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I believe there are many people out there who share similar stories. They may have attempted to finish their high school credits, or began the process of GED testing, but life complications or lack of self-confidence prevented success at that time. Sue is a perfect example that it is never too late. Once she really made up her mind, and actually believed she could succeed, there was no stopping her. For any of you who have felt defeated in your efforts to attain goals set long ago, take a lesson from Sue. With the support our program provides, and the atmosphere of encouragement exhibited in our classroom from staff and fellow students, anything is possible. I know. I see it all the time. If now is the right time, please take that first step and call our ABE program at 763-753-7190.  |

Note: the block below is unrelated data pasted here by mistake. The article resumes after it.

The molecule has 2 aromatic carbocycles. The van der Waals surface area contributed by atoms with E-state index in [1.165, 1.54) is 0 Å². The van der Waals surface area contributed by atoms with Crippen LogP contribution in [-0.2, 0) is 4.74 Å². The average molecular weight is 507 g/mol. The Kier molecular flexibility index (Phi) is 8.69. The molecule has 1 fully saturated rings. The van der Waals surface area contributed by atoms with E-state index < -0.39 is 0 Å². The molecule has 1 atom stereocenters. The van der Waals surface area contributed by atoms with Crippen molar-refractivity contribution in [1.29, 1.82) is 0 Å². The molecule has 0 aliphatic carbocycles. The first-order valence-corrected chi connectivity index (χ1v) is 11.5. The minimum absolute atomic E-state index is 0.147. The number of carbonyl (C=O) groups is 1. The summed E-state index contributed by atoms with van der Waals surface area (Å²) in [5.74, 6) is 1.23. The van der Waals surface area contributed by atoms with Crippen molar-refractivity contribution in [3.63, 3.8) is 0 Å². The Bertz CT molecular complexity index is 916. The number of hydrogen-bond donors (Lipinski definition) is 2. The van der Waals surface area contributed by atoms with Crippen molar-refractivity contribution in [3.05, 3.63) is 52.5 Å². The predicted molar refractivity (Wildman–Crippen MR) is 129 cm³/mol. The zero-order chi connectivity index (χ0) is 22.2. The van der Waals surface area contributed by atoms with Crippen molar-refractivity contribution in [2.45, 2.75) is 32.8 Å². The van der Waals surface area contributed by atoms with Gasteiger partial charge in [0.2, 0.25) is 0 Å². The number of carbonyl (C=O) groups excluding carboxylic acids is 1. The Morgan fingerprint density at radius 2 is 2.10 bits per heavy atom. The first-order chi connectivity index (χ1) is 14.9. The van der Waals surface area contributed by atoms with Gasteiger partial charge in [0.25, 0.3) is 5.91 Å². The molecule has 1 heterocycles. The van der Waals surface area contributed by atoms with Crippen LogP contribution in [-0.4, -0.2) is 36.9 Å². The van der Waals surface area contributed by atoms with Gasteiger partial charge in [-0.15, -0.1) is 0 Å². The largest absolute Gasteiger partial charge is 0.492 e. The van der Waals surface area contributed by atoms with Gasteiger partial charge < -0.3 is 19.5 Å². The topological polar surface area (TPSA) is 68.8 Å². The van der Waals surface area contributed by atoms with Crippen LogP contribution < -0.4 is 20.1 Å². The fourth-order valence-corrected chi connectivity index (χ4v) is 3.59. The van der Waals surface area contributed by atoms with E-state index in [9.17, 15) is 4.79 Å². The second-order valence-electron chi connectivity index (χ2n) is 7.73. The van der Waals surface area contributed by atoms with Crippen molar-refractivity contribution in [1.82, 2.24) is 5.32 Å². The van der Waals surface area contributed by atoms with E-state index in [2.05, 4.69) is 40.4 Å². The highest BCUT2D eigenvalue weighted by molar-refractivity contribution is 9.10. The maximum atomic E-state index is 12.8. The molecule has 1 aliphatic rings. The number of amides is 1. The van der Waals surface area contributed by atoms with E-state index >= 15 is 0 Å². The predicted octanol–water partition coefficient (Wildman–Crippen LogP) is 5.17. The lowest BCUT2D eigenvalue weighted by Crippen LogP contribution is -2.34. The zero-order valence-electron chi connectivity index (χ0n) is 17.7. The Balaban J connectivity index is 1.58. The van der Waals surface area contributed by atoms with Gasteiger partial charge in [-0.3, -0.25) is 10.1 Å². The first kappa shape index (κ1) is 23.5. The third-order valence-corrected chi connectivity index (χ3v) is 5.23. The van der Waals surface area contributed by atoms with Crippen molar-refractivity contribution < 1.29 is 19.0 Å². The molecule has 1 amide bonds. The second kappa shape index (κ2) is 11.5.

Community education contact info Director: Tom Larson.................................................................763-753-7041 Adult Basic Education (GED)..................................................763-753-7190 Sandy Farder, Coordinator/Instructor Adult Education & Services....................................................763-213-1640 Drivers Education/Behind the Wheel Nancy Messerschmidt, Manager Communications & District Web Site Kathleen Miller.........................................................................763-753-7042 The Courier Newspaper............................................................763-753-7031 Kathleen Miller, Editor...........................................................763-753-7042 Pat Johnson, Graphics...........................................................763-753-7025 Alicia Loehlein, Staff Writer, Billing...................................763-753-7033 Janice Audette, Advertising................................................763-753-7032 Facility Scheduling Nancy Messerschmidt...........................................................763-213-1589 Family Education & Services..................................................763-753-7170 Nancy Wallace, Program Supervisor Kids Connection Theresa Antinozzi, Manager...............................................763-213-1616 Kids Connection Lifelong Learning Center Site..........763-753-7160 Kids Connection St. Francis Elementary Site................763-213-8674 Preschool Place 15.....................................................................763-753-7170 Nancy Wallace, Program Supervisor Rec Department Diane Guinn, Manager..........................................................763-213-1823 Heidi Antinozzi, Rec Assistant............................................763-213-1508 Sandhill Center for the Arts Theresa Antinozzi, Manager...............................................763-213-1616 www.stfrancis.k12.mn.us www.the-courier.org